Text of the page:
Two more advantages of dingo
dingo doesn’t require the assumption that the human’s or virus’s
biomass production rate takes its maximum value. This way, we can study the
complete set of steady states. In addition, I will show how we can use the
generated steady states to correlate the fluxes of two reactions or the value of
biomass with any flux. I’ll illustrate both advantages with a single example.
The following python code generates steady states without imposing any objective function on them.
from dingo import MetabolicNetwork, PolytopeSampler # load the model model = MetabolicNetwork.fom_mat('path/to/iAB_AMO1410_SARS_CoV_2.mat') # set the unbiased objective function biomass_function = np.zeros(model.num_of_reactions) model.set_biomass_function(biomass_function) # generate steady states sampler = polytope_sampler(model) steady_states = sampler.generate_steady_states()
To capture the dependency between the biomass production and a flux, we use a 2D dimensional copula. A 2D copula is a bivariate distribution whose each marginal distribution is uniform. For more details about what a copula is, you can read this paper. Thus, I plot a copula to capture the dependency between the human’s biomass production rate and the flux of the reaction GLGNS1, which converts glucose into glycogen and it is crucial for the growth rate of an organism.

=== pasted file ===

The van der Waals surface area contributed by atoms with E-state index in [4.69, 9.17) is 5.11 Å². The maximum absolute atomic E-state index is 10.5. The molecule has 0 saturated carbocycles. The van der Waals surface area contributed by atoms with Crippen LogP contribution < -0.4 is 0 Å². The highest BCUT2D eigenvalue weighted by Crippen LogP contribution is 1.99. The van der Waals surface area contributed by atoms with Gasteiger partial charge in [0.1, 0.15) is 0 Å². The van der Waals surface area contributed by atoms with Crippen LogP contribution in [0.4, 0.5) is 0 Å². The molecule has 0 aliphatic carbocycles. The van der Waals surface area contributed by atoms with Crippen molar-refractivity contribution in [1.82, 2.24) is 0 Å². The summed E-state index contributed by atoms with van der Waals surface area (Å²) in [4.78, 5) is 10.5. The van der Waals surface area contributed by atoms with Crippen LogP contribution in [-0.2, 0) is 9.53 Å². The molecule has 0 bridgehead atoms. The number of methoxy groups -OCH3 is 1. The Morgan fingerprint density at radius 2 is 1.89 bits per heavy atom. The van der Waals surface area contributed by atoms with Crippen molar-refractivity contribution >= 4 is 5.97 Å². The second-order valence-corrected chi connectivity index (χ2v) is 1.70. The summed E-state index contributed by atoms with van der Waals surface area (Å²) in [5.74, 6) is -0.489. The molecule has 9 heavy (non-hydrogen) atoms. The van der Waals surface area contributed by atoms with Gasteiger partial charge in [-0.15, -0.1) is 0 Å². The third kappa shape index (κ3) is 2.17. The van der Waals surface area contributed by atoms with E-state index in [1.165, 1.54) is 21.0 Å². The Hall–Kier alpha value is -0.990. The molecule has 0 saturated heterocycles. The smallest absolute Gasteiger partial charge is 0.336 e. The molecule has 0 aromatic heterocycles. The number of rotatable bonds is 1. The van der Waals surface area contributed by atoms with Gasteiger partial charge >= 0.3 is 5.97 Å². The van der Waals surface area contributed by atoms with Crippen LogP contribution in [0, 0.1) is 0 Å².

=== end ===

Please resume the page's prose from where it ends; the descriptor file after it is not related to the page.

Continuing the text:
We notice that the most steady states correspond to either slow human biomass production and small GLGNS1 flux or fast biomass production and large GLGNS1 flux. This illustrates the crucial role that GLGNS1 plays for organism growth.
In this blog post, I showed how we can use the python package
dingo to analyze metabolic networks. Focusing on the model of Renz, Widerspick, and Dräger, I illustrated how
dingo can provide additional statistical information about a metabolic network compared to other standard methods such as FBA. I hope that the efficiency of
dingo could be an important step to overcome the computational barriers that have existed until today to study metabolic networks using high dimensional MCMC sampling.
Many thanks to my Tweag mentors Roman Cheplyaka and Simeon Carstens for their helpful and crucial comments and contributions to this blog post and to my coding project during my Tweag fellowship. I also would like to thank Alina Renz, Lina Widerspick, and Andreas Dräger for their useful comments on this blog post. Last but not least, I would like to thank my collaborators from GeomScale org, namely Vissarion Fisikopoulos, Elias Tsigaridas, and Haris Zafeiropoulos for their useful comments and contributions throughout my Tweag fellowship.